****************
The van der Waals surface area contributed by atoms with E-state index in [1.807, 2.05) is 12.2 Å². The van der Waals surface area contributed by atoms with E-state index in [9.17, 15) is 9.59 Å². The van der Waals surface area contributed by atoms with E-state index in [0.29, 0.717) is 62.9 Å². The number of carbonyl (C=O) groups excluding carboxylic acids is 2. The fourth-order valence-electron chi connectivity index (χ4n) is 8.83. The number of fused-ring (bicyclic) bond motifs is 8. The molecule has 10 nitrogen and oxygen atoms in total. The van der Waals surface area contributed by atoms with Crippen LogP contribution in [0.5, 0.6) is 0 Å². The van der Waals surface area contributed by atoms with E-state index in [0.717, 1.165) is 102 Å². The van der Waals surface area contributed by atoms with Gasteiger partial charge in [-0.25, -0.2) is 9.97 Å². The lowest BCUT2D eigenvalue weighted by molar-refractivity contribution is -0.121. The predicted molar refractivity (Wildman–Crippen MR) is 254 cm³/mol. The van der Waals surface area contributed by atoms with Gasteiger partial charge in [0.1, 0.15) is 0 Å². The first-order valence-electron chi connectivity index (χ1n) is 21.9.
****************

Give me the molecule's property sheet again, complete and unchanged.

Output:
The van der Waals surface area contributed by atoms with E-state index in [1.807, 2.05) is 12.2 Å². The van der Waals surface area contributed by atoms with E-state index in [9.17, 15) is 9.59 Å². The van der Waals surface area contributed by atoms with E-state index in [0.29, 0.717) is 62.9 Å². The number of carbonyl (C=O) groups excluding carboxylic acids is 2. The fourth-order valence-electron chi connectivity index (χ4n) is 8.83. The number of fused-ring (bicyclic) bond motifs is 8. The molecule has 10 nitrogen and oxygen atoms in total. The van der Waals surface area contributed by atoms with Crippen LogP contribution in [0.5, 0.6) is 0 Å². The van der Waals surface area contributed by atoms with E-state index in [0.717, 1.165) is 102 Å². The van der Waals surface area contributed by atoms with Gasteiger partial charge in [-0.25, -0.2) is 9.97 Å². The lowest BCUT2D eigenvalue weighted by molar-refractivity contribution is -0.121. The predicted molar refractivity (Wildman–Crippen MR) is 254 cm³/mol. The van der Waals surface area contributed by atoms with Gasteiger partial charge in [0.1, 0.15) is 0 Å². The first-order valence-electron chi connectivity index (χ1n) is 21.9.